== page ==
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My department has the undergraduates and the graduate students do a practicum. The department tries to get a corporate "sponsor," who pays the department to solve a problem, like an Operations Research problem. If the department doesn't find a sponsor, they usually do a math competition or work some other problems.

We, the students, have to pay about $1,200 in tuition to take this course and do the work for the company.

I don't like the idea of paying my school to do work for a company that the company also pays the school for.

I'd be fine with this if I didn't have to pay tuition or if the class was an elective.

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    The nerve of the school to try and get their students some real experience! The school has fixed costs associated with the course, and will put it on regardless of having an external partner or not. The external partner is likely losing money on having random folks come in and 'help' them solve a problem (at the least just on time spent making sure you all stay safe int their facility). Any actual money they pay to the university is likely a donation to help out the department keep producing students that they might hire eventually. Do well, and you might get a job eventually. – Jon Custer Aug 16 '16 at 19:54
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    @JonCuster Do you routinely pay to work for corporations? – user60356 Aug 16 '16 at 20:10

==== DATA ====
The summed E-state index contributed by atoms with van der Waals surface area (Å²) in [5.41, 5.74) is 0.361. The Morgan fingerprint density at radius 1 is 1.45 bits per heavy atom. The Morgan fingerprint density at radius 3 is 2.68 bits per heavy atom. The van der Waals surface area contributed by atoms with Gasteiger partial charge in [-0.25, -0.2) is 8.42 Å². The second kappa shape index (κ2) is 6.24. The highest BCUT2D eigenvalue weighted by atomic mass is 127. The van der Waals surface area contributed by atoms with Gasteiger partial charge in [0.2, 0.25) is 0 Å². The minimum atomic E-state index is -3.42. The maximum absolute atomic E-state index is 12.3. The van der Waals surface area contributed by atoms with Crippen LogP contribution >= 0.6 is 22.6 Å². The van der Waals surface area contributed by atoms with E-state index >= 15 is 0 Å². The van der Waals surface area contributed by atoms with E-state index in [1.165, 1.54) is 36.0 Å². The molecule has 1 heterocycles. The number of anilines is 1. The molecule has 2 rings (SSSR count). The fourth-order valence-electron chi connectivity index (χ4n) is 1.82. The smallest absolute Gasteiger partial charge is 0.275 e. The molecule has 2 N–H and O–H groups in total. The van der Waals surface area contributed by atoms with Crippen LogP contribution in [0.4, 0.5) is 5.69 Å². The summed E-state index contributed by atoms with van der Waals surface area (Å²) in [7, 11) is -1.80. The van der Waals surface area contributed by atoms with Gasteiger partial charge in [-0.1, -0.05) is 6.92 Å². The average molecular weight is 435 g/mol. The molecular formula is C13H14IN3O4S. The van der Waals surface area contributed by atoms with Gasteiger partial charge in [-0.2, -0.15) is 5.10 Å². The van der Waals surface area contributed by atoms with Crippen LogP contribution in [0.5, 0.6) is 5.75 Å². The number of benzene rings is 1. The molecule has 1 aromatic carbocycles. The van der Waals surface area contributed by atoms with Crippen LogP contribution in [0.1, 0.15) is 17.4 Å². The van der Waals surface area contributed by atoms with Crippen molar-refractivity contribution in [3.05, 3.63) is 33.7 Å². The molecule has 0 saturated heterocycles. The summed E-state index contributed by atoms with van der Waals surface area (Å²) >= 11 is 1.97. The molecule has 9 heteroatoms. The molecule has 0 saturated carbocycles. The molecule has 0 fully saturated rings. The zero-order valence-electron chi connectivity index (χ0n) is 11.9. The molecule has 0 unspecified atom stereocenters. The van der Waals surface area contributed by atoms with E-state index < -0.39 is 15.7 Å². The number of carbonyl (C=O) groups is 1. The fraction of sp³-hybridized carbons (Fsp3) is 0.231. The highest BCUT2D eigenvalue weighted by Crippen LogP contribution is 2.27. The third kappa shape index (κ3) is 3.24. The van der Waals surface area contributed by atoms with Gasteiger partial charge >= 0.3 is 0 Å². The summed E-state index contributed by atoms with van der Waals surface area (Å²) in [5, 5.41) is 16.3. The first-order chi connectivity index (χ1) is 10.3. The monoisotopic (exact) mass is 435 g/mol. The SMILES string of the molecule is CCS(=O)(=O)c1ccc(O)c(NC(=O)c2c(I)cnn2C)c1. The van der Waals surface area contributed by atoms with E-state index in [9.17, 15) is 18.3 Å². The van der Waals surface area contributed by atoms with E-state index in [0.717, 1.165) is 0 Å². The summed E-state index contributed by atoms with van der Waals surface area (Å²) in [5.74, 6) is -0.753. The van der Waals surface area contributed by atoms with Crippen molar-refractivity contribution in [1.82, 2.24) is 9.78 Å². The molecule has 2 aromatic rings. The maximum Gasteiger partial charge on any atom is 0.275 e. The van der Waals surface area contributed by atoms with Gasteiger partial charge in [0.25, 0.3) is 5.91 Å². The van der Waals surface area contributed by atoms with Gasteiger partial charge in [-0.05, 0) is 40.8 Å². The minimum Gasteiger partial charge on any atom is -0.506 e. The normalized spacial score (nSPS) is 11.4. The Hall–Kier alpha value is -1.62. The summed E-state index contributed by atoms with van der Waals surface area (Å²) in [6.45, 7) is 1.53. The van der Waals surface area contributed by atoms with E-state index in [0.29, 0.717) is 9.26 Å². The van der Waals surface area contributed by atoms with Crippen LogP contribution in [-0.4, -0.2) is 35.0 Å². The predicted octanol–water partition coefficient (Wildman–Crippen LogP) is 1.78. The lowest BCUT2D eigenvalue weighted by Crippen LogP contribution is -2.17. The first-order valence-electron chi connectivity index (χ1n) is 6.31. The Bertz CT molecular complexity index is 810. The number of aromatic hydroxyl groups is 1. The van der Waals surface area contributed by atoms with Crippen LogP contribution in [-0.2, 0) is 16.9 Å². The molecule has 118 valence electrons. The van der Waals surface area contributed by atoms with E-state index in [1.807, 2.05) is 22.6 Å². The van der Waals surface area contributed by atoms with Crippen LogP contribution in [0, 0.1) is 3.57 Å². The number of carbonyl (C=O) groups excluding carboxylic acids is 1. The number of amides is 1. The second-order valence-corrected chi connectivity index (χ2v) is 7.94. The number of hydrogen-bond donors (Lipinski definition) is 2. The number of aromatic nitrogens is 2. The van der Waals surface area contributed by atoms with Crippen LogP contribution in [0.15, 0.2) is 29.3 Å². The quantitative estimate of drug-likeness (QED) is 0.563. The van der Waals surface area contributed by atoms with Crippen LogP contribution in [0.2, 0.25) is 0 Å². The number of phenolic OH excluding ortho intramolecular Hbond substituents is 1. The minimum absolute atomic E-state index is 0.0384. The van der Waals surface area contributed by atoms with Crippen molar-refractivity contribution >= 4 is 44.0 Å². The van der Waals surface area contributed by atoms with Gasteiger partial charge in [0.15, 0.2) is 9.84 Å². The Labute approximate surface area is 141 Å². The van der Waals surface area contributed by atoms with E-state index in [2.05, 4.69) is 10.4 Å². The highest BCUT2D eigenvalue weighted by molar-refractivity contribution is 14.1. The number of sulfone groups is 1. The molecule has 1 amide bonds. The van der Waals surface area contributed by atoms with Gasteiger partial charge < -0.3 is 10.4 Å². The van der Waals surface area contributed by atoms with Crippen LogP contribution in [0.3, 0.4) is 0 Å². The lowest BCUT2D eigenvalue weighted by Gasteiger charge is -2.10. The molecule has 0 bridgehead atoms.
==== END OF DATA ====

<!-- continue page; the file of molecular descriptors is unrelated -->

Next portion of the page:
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    Assuming the practicum is properly documented in the catalog as a requirement of your program, your options are basically (1) get comfortable with it (2) ask nicely for an alternative and hope the powers that be will accomodate you (3) change programs or universities. Which would you like more information about? You won't have a lot of success claiming the arrangement is inherently improper - such setups are quite common and widely accepted, and the university's argument will basically be "you should have thought of that before enrolling in the program". – Nate Eldredge Aug 16 '16 at 20:19
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    @JackSt.Claire - You are paying the school to be in their program and get a credit. The fact that they will do a practicum without a sponsor shows that clearly. The fact that they can also get a corporation to both let you work with them as well as kick the school some money is an added bonus for both them and you. The opportunity provided you through a real practicum is well worth it so when you interview for a real job you can talk about how you worked with and impacted a real company problem, not some textbook. – Jon Custer Aug 16 '16 at 22:04
  • Have you considered that the cost of the course is probably far more than the 1200 you pay? Someone has to cover that shortfall, especially when it's not always possible to obtain sponsorship. The company will be paying enough to cover their own project plus a bit of the courses where no sponsor is involved. – Nij Aug 18 '16 at 19:42
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I doubt you will have much luck convincing the faculty to change their curriculum, which is subject to institutional vetting on dimensions that even graduate students may never hear about. However, they might be sympathetic enough to your concerns (expressed politely) to grant you the chance to work on a non-corporate problem. If not, expect to grin and bear it -- and do good enough work to put the experience on your resume/CV.

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